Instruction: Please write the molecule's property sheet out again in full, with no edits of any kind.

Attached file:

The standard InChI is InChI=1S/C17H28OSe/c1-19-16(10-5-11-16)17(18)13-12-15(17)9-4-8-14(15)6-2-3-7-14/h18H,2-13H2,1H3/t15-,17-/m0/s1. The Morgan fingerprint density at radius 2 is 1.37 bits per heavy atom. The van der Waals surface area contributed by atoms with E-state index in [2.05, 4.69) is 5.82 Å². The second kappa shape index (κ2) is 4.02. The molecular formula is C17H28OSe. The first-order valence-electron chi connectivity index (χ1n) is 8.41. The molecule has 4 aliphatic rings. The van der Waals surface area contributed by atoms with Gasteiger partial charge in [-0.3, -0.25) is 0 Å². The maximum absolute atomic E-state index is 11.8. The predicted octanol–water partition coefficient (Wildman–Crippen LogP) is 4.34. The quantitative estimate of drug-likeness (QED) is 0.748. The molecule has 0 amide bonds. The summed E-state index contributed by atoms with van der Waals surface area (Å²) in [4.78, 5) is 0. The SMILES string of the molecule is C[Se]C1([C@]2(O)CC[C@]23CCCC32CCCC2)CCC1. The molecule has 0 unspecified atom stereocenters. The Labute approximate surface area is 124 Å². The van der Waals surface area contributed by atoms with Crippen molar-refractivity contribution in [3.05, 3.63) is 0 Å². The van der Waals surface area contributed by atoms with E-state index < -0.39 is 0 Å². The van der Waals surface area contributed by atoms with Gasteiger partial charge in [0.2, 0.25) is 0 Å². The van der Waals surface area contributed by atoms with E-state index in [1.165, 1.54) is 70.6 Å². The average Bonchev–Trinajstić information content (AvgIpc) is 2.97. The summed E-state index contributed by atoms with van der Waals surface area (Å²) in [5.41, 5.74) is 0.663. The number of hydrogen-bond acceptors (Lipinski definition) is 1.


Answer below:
The standard InChI is InChI=1S/C17H28OSe/c1-19-16(10-5-11-16)17(18)13-12-15(17)9-4-8-14(15)6-2-3-7-14/h18H,2-13H2,1H3/t15-,17-/m0/s1. The Morgan fingerprint density at radius 2 is 1.37 bits per heavy atom. The van der Waals surface area contributed by atoms with E-state index in [2.05, 4.69) is 5.82 Å². The second kappa shape index (κ2) is 4.02. The molecular formula is C17H28OSe. The first-order valence-electron chi connectivity index (χ1n) is 8.41. The molecule has 4 aliphatic rings. The van der Waals surface area contributed by atoms with Gasteiger partial charge in [-0.3, -0.25) is 0 Å². The maximum absolute atomic E-state index is 11.8. The predicted octanol–water partition coefficient (Wildman–Crippen LogP) is 4.34. The quantitative estimate of drug-likeness (QED) is 0.748. The molecule has 0 amide bonds. The summed E-state index contributed by atoms with van der Waals surface area (Å²) in [4.78, 5) is 0. The SMILES string of the molecule is C[Se]C1([C@]2(O)CC[C@]23CCCC32CCCC2)CCC1. The molecule has 0 unspecified atom stereocenters. The Labute approximate surface area is 124 Å². The van der Waals surface area contributed by atoms with Crippen molar-refractivity contribution in [3.05, 3.63) is 0 Å². The van der Waals surface area contributed by atoms with E-state index < -0.39 is 0 Å². The van der Waals surface area contributed by atoms with Gasteiger partial charge in [0.2, 0.25) is 0 Å². The van der Waals surface area contributed by atoms with E-state index in [1.165, 1.54) is 70.6 Å². The average Bonchev–Trinajstić information content (AvgIpc) is 2.97. The summed E-state index contributed by atoms with van der Waals surface area (Å²) in [5.41, 5.74) is 0.663. The number of hydrogen-bond acceptors (Lipinski definition) is 1.